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Gulbrandsen reflects on 16 years shepherding innovation at WARF

June 28, 2016 By David Tenenbaum
Grey-haired man in glasses, suit and red and blue tie, from behind podium, smiles towards his audience

Carl Gulbrandsen at the Wisconsin Science Festival in 2012. Photo: WARF

Carl Gulbrandsen will retire June 30 after 16 years as managing director of the Wisconsin Alumni Research Foundation (WARF), the independent, nonprofit foundation that aids scientific research and education at UW–Madison.

WARF is a major driver of innovation and economic development in Wisconsin, applying for patents on discoveries of UW–Madison faculty and staff and then licensing the patents. Currently the foundation manages more than 1,700 patents based on UW–Madison discoveries.

Jamie Thomson discovered human embryonic stem cells in 1998 while working as a scientist at the Wisconsin National Primate Research Center. 'Carl’s lasting legacy will be helping John and Tasha Morgridge establish the Morgridge Institute of Research on the UW campus. The Institute is already fulfilling the Morgridges' goals to facilitate educational outreach and to enable interdisciplinary biomedical research with the UW campus, and it promises to become one of the premier biomedical research institutes in the country. Without Carl’s tireless efforts, the Morgridge Institute would never have become a reality.'

A percentage of the licensing revenues is shared with the inventors and the balance becomes part of WARF’s investment portfolio, which currently totals $2.6 billion. The foundation provides annual grants ($92.5 million in fiscal year 2015-16) to campus and affiliated organizations.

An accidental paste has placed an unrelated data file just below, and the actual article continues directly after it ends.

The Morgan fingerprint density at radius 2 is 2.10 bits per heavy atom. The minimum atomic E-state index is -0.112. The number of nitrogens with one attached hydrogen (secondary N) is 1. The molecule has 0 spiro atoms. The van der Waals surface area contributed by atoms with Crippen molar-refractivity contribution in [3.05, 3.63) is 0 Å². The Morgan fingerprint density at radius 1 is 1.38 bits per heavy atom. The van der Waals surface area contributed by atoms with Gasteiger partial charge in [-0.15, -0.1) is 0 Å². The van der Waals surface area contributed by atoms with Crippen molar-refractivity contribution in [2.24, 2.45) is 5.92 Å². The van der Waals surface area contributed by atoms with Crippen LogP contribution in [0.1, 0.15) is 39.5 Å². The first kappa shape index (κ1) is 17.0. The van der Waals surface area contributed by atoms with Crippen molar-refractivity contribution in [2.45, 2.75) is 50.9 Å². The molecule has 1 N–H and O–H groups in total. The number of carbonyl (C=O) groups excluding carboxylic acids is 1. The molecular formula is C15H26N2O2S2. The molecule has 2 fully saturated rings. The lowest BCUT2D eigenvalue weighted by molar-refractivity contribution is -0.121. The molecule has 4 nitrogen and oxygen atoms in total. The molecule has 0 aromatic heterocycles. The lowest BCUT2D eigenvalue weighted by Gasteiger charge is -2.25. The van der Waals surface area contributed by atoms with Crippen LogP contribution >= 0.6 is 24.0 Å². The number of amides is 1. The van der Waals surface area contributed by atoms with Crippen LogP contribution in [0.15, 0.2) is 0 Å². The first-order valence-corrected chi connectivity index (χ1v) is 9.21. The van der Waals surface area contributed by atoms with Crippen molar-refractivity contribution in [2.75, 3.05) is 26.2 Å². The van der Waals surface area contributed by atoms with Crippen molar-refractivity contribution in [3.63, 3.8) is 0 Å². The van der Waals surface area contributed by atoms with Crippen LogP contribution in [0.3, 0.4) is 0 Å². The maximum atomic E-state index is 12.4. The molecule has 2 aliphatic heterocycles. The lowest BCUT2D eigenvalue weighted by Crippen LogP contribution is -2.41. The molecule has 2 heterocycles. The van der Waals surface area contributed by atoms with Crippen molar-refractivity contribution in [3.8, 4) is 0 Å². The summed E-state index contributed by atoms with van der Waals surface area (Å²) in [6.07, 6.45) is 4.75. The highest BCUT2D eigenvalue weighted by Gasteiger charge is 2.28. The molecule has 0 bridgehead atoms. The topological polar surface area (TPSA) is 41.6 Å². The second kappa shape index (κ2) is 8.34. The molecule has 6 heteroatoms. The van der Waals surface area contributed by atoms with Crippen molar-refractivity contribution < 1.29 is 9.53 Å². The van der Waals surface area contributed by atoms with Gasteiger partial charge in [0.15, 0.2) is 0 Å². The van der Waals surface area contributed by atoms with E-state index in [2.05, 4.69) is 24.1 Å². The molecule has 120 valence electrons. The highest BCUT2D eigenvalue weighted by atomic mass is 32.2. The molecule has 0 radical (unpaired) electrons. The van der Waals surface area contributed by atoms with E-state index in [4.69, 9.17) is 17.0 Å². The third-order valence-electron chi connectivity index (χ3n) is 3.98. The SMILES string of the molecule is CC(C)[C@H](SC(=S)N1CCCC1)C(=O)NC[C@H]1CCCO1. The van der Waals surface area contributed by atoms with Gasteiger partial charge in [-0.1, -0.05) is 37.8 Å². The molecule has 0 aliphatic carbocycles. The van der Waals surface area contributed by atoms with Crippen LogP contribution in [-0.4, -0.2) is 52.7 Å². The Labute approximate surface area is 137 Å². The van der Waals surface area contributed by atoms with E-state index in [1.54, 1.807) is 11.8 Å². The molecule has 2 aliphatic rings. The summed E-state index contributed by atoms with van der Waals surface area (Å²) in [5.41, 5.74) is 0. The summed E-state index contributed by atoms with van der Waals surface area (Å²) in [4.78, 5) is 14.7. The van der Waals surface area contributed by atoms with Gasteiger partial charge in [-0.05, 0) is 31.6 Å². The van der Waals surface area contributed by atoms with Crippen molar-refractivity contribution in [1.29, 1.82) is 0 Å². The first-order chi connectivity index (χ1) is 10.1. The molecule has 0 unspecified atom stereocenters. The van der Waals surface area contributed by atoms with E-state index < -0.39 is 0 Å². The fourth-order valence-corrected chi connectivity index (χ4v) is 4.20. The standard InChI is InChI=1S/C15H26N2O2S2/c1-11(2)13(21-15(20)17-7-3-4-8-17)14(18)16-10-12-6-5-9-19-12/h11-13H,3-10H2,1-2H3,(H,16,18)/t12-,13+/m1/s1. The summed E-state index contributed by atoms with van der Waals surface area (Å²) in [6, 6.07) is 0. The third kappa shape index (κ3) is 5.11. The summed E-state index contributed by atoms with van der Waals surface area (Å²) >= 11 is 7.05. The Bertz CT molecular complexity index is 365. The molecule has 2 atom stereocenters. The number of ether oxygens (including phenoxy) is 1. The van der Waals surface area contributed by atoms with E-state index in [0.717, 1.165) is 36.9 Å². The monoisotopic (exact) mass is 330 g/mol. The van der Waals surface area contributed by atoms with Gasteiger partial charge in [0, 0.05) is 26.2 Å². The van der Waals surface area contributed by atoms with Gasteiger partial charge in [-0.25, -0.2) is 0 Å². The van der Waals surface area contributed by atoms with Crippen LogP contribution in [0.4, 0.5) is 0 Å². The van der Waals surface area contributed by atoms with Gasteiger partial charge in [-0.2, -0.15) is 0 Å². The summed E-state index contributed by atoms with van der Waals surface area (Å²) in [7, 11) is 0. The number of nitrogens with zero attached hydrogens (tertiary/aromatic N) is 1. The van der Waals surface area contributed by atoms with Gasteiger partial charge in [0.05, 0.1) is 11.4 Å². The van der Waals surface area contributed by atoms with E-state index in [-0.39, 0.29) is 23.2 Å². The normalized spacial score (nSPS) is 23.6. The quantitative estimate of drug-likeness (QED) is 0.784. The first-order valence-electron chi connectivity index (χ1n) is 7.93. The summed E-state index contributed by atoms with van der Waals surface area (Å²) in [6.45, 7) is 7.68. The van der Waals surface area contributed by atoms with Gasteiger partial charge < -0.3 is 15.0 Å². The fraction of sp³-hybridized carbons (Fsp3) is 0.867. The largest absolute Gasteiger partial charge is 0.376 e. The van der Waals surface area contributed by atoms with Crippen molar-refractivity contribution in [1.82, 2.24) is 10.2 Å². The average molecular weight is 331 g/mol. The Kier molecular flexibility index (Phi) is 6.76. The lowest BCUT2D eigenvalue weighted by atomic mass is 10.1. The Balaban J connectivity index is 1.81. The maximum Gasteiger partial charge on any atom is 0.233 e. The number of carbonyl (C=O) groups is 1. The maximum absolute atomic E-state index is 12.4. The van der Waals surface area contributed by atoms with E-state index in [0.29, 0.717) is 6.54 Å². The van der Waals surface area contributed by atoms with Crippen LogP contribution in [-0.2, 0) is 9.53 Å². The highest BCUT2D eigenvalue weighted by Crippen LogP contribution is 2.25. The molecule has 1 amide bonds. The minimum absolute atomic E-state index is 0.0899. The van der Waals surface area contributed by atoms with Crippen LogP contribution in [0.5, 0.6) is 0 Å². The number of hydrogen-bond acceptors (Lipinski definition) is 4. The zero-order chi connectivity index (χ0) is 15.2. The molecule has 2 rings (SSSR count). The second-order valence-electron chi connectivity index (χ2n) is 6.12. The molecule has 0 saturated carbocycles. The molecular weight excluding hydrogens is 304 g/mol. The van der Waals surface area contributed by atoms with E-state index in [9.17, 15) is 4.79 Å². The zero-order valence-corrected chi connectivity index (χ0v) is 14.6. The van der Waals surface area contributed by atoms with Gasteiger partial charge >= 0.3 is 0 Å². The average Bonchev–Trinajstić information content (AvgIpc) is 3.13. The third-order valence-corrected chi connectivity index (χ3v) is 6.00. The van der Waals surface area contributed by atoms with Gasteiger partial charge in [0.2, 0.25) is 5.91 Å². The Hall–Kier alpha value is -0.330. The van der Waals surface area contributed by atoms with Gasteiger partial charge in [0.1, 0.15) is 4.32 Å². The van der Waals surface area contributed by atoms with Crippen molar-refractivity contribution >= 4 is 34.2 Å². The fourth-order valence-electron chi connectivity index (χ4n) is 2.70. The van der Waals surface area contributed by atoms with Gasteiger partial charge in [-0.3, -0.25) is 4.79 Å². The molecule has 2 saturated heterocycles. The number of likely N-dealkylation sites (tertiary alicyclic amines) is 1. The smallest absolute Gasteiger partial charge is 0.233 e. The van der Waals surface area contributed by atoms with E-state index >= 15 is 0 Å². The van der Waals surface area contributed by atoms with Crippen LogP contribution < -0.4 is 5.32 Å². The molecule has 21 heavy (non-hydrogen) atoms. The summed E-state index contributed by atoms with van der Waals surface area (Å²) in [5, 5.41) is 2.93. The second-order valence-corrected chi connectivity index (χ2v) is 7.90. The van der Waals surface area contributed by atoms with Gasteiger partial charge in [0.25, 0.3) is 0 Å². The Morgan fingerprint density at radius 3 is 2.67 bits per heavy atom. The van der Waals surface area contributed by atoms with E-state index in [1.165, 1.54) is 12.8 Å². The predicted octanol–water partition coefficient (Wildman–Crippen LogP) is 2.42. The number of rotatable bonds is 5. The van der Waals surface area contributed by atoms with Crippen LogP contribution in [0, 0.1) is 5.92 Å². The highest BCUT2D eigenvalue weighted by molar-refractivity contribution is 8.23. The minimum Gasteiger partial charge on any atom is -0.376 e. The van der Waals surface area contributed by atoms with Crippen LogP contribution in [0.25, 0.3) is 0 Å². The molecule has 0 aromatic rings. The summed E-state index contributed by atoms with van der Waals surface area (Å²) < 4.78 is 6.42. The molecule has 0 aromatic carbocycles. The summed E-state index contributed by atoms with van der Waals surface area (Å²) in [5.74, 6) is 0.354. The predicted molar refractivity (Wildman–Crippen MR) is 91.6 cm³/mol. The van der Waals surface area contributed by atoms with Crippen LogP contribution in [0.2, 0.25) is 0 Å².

To pay tribute to Gulbrandsen’s service, the WARF board of directors has created a chair in early childhood education named for him and his wife, Mary, in the School of Education.

A native of Viroqua, Wisconsin, Gulbrandsen has a Ph.D. in physiology and a law degree, both from UW–Madison. He spoke recently with University Communications about some of the highlights of his work with the foundation. Our conversation has been edited for brevity and clarity.

Q:You became managing director in 2000, just two years after Jamie Thomson cultured human embryonic stem cells and unleashed a scientific revolution. What did you learn from that experience?

black and white photo of man holding up an object; behind him a poster states 'Kill rats'

Karl Paul Link, a professor of agricultural chemistry at UW–Madison, discovered the powerful anticoagulant properties of the compound dicoumarol, later creating warfarin (Coumadin), a leading rat pesticide and clinical anticoagulant named for WARF, which funded the research. Photo: UW-Madison Digital Collections

A:Certainly we learned a lot, but the world gained a lot too. At the end of the day it is clear WARF accelerated stem cell research in very important ways. We helped establish WiCell, which is the gold standard for banking and distributing stem cells. We trained more than 800 researchers to use human embryonic stem cells. WiCell distributed cells to 2,285 labs in 42 countries and is still distributing cells. We increased the knowledge base that is helping scientists worldwide understand human disease. WARF played a critical role in making that possible. Jamie was right: This is one of the most important research tools in a generation. Today, WiCell is here, Jamie is here, and the corporation he started with his colleagues, Cellular Dynamics Inc., remains in Madison even though it was sold last year. Stem cells have been a boon to UW–Madison and to Wisconsin, and increasingly to human health.